Music, dance and plenty of Russian bravado unleashed the ultimate achievement of Vladimir Putin's Russia on Friday _ a Winter Olympics to showcase the best athletes on ice and snow that the world has to offer.
The opening ceremony on the edge of the Black Sea and subsequent games are Russia's chance to tell its story of post-Soviet resurrection to the world, and dispel the anger, fear and suspicion that has marred the buildup to these most expensive Olympics ever.
|The opening ceremony of the Sochi Winter Olympics is under way on Friday. (Yonhap)|
For the next two weeks, it certainly is for the 3,000 athletes who will compete in 98 events, more people and contests than ever at the Winter Games.
American snowboarder Shaun White is certain to wow crowds in the Krasnaya Polyana resort halfpipe. On the ice, Canadian hockey players Sidney Crosby and Jonathan Toews will try to add another gold medal to their collection of Stanley Cups. In the rink, American's Ashley Wagner and Gracie Gold will try to dethrone South Korean marvel and defending goal medalist Yuna Kim.
But every athlete who makes it to Sochi is honored with the title Olympian, and a satellite image of the earth was projected on the floor of Fisht Stadium as they entered during the parade of nations, the map shifting so the athletes emerged from their own country. The athletes from the Cayman Islands even arrived in shorts!
|Fire works celebrate the opening ceremony of Sochi Olympics on Friday. (Yonhap)|
The ceremony was crafted as a celebration of Russia and is presenting Putin's version: a country with a rich and complex history emerging confidently from a rocky two decades and now capable of putting on a major international sports event.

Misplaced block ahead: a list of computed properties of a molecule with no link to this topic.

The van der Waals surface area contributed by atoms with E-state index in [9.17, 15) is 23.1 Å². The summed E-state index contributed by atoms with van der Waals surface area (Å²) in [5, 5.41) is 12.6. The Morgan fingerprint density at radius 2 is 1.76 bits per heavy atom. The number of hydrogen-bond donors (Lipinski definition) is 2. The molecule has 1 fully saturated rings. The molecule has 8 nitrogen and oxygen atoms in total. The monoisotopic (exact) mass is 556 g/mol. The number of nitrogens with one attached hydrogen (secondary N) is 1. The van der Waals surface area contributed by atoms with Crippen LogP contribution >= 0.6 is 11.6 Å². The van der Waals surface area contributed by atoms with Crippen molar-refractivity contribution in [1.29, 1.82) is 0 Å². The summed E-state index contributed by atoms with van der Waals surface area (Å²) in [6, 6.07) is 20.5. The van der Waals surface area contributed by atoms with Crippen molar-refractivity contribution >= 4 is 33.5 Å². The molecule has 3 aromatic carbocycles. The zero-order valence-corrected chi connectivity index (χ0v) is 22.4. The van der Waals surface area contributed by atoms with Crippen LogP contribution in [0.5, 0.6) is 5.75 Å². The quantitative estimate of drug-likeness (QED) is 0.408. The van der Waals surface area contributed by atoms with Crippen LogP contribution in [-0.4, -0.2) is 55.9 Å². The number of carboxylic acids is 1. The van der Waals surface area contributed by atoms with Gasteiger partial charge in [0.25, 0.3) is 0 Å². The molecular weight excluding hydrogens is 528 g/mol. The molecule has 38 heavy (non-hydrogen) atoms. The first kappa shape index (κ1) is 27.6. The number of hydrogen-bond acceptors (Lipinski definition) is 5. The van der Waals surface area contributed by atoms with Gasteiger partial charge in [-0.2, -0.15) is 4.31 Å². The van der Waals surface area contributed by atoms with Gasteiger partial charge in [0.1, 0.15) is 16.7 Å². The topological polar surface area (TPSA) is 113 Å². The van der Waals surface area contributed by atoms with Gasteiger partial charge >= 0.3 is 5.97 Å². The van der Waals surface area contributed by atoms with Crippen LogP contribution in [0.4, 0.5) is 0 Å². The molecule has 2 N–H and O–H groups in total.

And it didn't take long for that classic Russian pride in their nation to come shining through.
As Churikova rallied the crowd to scream ``louder than ever,'' she told the 40,000 fans in their cool blue seats their keepsakes from the night would last 1,000 years. When explaining the show would be hosted in English, French and Russian, she joked that it didn't matter, because in Sochi, everyone ``speaks every language in the world.''
The official ceremony opened with the Russian alphabet projected on the stadium floor, as a young girl told the story of her country's heroes and their globally renowned achievements: composer Tchaikovsky; artists Kandinsky, Chagall and Malevich; writers Tolstoy, Pushkin and Chekhov; Mendeleev and his periodic table; the first spaceship Sputnik and Russia's space stations.
There was a glitch, too, as the lighting of the five Olympic Rings overshadowed the singing of the Russian national anthem. Five stars on cables drifted together above the stadium, and four of them turned into Olympic rings _ but the fifth never unfurled and they all failed to erupt into white flames as planned, marring what's traditionally a key moment in the ceremony.
In a nod to Russia's long history, the anthem was sung by the 600-year-old Sretensky Monastery Choir, a symbol of an increasing rapprochement between the state and the Russian Orthodox Church. The monastery is led by Tikhon Shevkunov, who is known to be Putin's confessor and one of the nation's most influential clergymen.
Not on the set list Friday: Putin's repression of dissent, fears of terrorism and inconsistent security measures at the Olympics, which will take place just a few hundred miles (kilometers) away from the sites of an insurgency and routine militant violence. Also looked over: the tensions with the United States over neighboring Ukraine, NSA leaker Edward Snowden and Syria.
|Russia's President Vladimir Putin (C-R) and International Olympic Committee (IOC) President Thomas Bach (C-L) wave during the Opening Ceremony of the Sochi Winter Olympics at the Fisht Olympic Stadium on Friday. (AFP-Yonhap)|
The show cleared its first chance to focus on one of those issues without so much as a wink, as Russian singers Tatu performed "Not Gonna Get Us'' _ steering clear of the very real anger over a Russian law banning gay "propaganda'' aimed at minors that is being used to discriminate against gays. (AP)